What have I been wanting all these years when I couldn’t stop wanting?  Form? Order? Yes, certainly those things, something to both speak and spare the turmoil of my own consciousness, something to protect and preserve me from the ramifying reality of impersonal space and matter long before I had science to confirm these things, and long before I had my own malevolent cells to ram that fact into my heart. But after all this, what I know is that poetry is not enough, and to make it an end rather than a means is not simply a hopeless enterprise but a very dangerous one. “Understand that there is a beast within you / that can drink till it is / sick, but cannot drink till it is satisfied.”

Yet it’s not that simple. For the paradox—the vital, fact at the heart of human existence—is that with art, as with every truly creative act in life, you must act as if the act itself were enough. There can be no beyond. You must spend everything on nothing, so to speak, if nothing is ever to stir for and in you. “If you don’t believe in poetry,” said Stevens, “you cannot write it.” He might have added (and perhaps, implicitly, he did): If you cannot believe in what poetry—in all of its forms, even the wordless ones—has revealed to you, you cannot survive it.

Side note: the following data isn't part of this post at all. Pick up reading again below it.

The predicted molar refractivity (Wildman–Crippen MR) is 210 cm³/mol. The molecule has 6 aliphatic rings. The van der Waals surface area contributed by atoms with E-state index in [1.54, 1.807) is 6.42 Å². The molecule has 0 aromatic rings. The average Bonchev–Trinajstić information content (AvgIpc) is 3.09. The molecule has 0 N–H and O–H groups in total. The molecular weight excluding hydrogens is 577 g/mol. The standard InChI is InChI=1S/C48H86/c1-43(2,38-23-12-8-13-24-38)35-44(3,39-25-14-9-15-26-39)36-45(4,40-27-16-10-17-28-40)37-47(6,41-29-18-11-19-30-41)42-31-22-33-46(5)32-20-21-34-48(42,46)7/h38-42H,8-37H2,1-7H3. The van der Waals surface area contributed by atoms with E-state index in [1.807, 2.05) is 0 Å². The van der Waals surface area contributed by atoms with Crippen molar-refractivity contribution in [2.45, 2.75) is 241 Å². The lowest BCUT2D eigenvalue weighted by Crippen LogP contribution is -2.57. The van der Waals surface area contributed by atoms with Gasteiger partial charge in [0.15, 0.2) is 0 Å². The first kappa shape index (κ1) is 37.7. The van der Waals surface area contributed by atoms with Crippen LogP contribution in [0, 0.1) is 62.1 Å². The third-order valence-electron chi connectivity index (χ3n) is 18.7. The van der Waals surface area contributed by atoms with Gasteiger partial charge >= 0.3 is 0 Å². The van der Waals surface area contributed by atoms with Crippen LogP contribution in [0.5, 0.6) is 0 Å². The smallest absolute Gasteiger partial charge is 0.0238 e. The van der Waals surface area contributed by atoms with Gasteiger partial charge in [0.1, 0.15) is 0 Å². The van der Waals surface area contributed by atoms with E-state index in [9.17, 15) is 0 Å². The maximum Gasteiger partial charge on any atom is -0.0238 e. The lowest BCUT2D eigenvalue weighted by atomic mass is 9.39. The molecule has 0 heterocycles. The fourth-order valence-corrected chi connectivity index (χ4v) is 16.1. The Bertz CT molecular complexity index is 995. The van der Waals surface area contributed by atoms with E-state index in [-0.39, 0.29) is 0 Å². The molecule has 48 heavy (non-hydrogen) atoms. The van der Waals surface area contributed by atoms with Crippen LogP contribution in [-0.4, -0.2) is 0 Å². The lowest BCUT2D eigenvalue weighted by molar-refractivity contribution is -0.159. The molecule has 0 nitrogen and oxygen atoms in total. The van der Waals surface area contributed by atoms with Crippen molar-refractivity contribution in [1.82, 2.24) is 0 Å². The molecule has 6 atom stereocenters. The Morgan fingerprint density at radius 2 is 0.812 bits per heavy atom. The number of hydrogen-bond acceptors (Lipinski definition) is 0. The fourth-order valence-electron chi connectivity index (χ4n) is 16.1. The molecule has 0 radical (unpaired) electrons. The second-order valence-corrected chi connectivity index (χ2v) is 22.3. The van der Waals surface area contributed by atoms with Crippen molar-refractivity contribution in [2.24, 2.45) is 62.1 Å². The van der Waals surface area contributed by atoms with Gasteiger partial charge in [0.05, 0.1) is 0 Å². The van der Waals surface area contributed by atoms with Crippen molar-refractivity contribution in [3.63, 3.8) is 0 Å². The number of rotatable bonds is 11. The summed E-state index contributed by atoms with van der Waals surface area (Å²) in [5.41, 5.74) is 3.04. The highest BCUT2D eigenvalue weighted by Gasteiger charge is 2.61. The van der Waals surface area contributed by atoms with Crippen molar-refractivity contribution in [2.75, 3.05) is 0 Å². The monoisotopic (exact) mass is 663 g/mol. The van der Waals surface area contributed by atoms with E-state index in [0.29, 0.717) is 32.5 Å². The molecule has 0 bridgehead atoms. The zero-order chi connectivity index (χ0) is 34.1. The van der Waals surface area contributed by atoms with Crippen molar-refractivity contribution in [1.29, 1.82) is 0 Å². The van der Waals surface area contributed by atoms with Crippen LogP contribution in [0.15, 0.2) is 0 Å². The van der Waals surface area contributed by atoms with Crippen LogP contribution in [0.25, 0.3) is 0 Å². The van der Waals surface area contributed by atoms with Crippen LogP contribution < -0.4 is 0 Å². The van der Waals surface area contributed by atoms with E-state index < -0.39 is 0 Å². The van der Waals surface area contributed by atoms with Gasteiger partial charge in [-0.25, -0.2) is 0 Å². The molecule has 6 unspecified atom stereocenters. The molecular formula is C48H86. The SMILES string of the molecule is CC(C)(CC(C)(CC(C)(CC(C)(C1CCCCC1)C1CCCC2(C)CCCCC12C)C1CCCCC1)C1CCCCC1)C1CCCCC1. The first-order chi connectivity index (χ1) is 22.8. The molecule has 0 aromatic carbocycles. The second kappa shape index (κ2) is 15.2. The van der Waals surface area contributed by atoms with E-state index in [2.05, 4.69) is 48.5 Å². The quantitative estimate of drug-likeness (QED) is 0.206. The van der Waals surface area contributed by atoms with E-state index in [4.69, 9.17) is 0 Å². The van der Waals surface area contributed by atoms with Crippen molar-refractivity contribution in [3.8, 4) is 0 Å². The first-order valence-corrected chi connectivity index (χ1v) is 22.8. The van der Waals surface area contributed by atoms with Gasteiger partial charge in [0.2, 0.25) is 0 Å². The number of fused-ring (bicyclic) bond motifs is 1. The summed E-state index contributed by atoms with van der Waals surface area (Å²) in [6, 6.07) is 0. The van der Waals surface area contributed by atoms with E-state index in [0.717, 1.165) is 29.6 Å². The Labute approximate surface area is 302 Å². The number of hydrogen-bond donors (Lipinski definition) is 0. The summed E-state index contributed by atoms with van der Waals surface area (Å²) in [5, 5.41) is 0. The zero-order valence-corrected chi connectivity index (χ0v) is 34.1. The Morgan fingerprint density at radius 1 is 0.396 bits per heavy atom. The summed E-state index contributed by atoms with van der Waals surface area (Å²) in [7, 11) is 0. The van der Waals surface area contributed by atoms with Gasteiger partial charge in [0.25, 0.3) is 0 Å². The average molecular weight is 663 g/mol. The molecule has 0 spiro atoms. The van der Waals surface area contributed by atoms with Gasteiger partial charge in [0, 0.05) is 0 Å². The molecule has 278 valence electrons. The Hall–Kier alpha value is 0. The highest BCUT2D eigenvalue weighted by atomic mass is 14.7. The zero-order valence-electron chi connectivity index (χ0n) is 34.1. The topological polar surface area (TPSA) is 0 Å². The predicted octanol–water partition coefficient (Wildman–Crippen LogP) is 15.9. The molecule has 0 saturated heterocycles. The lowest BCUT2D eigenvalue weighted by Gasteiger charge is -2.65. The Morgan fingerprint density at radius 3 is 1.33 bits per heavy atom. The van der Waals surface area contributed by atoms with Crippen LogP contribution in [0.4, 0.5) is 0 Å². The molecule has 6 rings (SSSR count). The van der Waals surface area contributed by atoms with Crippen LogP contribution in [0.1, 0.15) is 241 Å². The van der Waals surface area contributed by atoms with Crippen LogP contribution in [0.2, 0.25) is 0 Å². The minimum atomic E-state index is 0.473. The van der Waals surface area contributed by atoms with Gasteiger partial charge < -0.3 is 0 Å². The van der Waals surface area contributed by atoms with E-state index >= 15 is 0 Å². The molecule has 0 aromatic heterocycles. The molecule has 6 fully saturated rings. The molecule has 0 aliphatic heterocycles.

And of all those revelations, a certain “sacred weakness,” as Maritain calls it, is key. (Thank you for my losses is the prayer that a friend of mine—also a poet, also a patient—found herself bafflingly but joyfully praying recently.) To admit an insufficiency can be to acknowledge the existence of, if not yet to claim full faith in, a healing wholeness, in the way an imperfection can call forth a beauty whose true nature would never have been felt otherwise. Not the imperfections one chooses, like the missing stitch that certain master craftsmen weave into their rugs as an act of piety meant both to imply and appease the original Maker, but the ones forced upon us by necessity or genetics, our physics or our failing cells, which keep us hungering for, and open to, that ultimate order that we cannot in this life inhabit—except in the spots of time that nourish our souls, and haunt our selves, in equal measure. Our only savior is failure. (112-113)